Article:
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Ohio/West Virginia Disaster Response Ministry

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* * * * * Disaster Response News * * * * *

Interested in disaster response?  Contact us to learn more!


August 2014

Even an extended weekend work trip can make a big difference
A report from Director Jim Ditzler

Hurley family home under construction

Interior of mobile home being rebuilt for Coleman family

Two families in southern West Virginia need help completing construction on their homes.  Both families had major roof damage from the excessive snow produced by Hurricane Sandy.  On top of their housing needs, the Hurleys' 10 year old son has brain cancer, and the Colemans are raising two autistic children.

A good approach here would be an adult work crew of 3-5 workers with at least one person skilled in construction trades. Even a stay of an extended weekend could make a significant impact. There is an ongoing effort to raise enough funds to purchase all materials, so if your group is interested in making a trip, please let us know so that we can check on funding that might be available at the time of your visit.  And knowing that workers are available may help with fund-raising efforts!

Within a 30-minute drive of each house is newly-developed, secure volunteer housing which is just about the best I have ever seen.  Anyone interested in responding should contact Jim Ditzler at 330-262-3242 or jditzler26@gmail.com.  In my absence anyone seeking up-to-date details should contact Jenny Gannaway in West Virginia at jennygannaway@frontier.com or (606) 625-5921.


 

February 3, 2014

Church World Service Asking for School Kits

Church World Service is in need of School Kits, which give children in impoverished schools, refugee camps, or other difficult settings some of the basic tools for learning.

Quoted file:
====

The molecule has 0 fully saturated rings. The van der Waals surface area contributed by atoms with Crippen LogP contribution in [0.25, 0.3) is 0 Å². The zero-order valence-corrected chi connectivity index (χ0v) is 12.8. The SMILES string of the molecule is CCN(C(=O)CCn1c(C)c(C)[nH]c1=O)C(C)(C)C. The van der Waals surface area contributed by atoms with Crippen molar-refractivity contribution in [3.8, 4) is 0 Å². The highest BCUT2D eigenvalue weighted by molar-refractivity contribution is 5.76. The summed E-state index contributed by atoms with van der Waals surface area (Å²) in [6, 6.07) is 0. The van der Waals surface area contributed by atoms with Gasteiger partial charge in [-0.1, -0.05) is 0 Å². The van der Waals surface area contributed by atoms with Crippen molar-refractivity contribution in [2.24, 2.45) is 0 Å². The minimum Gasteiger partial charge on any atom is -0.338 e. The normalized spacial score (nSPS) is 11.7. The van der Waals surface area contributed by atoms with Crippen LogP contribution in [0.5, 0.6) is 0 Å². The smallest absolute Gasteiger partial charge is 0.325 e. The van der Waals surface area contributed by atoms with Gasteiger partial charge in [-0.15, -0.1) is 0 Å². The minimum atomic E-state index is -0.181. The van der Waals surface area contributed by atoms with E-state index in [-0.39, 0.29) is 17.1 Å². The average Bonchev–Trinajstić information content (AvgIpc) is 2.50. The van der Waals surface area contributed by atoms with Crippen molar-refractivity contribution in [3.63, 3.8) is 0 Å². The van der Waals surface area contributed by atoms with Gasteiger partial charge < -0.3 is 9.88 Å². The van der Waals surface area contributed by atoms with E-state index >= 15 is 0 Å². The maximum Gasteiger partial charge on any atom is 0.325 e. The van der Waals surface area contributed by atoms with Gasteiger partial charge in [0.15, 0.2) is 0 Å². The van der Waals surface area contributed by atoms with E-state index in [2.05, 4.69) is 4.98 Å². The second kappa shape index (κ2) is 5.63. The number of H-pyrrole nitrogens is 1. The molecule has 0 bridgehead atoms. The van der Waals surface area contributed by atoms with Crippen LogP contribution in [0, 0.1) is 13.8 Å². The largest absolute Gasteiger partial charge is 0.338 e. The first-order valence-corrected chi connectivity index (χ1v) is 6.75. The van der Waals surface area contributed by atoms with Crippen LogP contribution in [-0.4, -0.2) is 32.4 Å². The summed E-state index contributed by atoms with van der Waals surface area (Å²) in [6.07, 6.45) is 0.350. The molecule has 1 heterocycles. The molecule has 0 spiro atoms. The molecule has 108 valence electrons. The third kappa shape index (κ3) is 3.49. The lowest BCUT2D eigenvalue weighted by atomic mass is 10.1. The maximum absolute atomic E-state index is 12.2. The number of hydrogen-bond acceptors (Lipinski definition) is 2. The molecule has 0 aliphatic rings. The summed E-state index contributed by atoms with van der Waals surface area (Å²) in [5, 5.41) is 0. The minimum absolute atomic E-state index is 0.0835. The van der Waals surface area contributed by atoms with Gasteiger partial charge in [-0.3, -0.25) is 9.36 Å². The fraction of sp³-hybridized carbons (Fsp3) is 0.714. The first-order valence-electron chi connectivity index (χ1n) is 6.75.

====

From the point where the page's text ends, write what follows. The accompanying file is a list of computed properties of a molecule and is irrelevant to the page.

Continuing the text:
There are enough kits for immediate needs, but they will be running short within a few months.

Click the link below to learn how to assemble a school kit.

http://www.cwsglobal.org/get-involved/kits/school-kits.html

 


 

September 16, 2013

Hurricane Sandy almost 1 year later

Volunteers are needed to rebuild homes

One resident's flood story

You are needed now and for the next year in Bergen County, NJ to rebuild homes.  Sandy left the towns of Moonachie and Little Ferry under several feet of salt water for days after a 9-foot ocean surge overflowed the Hackensack River.  Almost all of the small homes in this area were damaged and residents were traumatized. 

Local organizations responded immediately to help support these communities.  Projects are ongoing to repair homes in this area.  However, most of the media focus is on the Jersey shore.  Almost a year after Sandy hit, the small inland area of Northern New Jersey is being overlooked.

This is a largely commercial area, and the residents are working class folks and/or on fixed incomes. Some people are living in their homes with mold and all.  The exterior of the houses look undamaged, but inside, they are in terrible condition.